A Last Salute to the Sergeant

Robert Bentley, surrounded by his family, 1958

Writing is connection, whether with words that precede, or words that follow; writing can be framed with themes and directions only hinted at, only suggested with faint trails. Sentences are families of words, sometimes taut ropes of enduring bond, other times rambling things, of loose alliance, dim fellowship or tangled expression.

I just returned from a holiday week with my family. An interesting time: my father, who has been deep in Alzheimer’s grip for many years, and essentially bed-bound for the last couple, was notably alert. Always a warm man, he was visibly pleased to be in the company of all his kids. He delighted in eating, still feeding himself from a bedside tray, shaky and slow with the spoon, but still managing. One time I brought him his food, and he looked up and said, “What do I owe you?” He was a man quick with a joke all his life, but it was still a surprise when he would surface from the glazed, almost frozen state that marked the bulk of his day and venture out with some words, a connection, before returning to the quietude of his condition.

But in that condition, there was still a man in there, still pushing time. He remembered my name a couple of times during this visit, and amazed me when he had been sitting in his wheelchair (helped in and out by caretakers, for short periods a few days a week) and had been staring silently into his stillness for a while, but turned to me reading on the couch and said, “Hey, what book are you reading?” I was taken aback—and delighted—by his abrupt spark, and related the book’s title and contents, and then he smiled and returned to his cloistered musings.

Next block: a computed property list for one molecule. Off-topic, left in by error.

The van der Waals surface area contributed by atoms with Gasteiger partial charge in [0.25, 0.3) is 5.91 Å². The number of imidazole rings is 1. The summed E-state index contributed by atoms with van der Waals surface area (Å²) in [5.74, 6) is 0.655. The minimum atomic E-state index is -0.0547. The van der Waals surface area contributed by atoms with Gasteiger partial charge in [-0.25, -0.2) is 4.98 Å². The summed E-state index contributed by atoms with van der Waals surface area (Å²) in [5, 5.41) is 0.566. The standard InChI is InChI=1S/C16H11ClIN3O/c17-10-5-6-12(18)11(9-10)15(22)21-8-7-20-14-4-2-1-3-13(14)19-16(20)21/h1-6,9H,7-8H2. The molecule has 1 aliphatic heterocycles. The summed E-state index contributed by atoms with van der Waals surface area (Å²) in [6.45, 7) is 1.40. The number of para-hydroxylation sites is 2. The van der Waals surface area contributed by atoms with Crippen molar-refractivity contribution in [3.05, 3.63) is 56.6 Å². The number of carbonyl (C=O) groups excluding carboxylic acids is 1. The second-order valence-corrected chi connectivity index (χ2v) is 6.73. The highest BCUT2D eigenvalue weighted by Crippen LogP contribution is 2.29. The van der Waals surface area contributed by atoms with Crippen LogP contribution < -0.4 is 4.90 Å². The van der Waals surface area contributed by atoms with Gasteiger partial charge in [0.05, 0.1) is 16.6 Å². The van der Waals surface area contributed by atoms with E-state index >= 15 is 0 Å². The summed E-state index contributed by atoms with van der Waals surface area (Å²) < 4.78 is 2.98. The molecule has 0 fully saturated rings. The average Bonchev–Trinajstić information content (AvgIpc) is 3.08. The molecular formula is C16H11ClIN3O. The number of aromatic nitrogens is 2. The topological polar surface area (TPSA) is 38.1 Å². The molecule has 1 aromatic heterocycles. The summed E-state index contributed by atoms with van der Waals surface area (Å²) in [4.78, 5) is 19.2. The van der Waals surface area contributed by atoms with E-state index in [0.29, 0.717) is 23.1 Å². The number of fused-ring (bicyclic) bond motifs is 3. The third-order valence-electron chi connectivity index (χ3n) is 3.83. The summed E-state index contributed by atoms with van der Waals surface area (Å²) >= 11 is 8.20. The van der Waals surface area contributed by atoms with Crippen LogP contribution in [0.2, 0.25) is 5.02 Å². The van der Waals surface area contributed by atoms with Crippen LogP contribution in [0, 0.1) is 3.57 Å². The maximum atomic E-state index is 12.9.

Yesterday, he fell ill, and was taken to the emergency room. His big heart, repeatedly remarked upon by his doctors for its steady strength in his advanced age, was fluttering and weak. He fought through the night, but left this plane for the next, a bit after 6am this morning. Sarge Bentley, a good man, my father, gone this New Year’s Day at 93. A life—how can you sum it up, count and consider its gestures, its feelings, its words, its connections?

I loved him, and will miss him, as will all my family. I’m grateful for this Christmas, and for the long years we had him. I’m grateful for being able to tell him I loved him when I said goodbye to return home a few days ago, and grateful for the integrity of his life.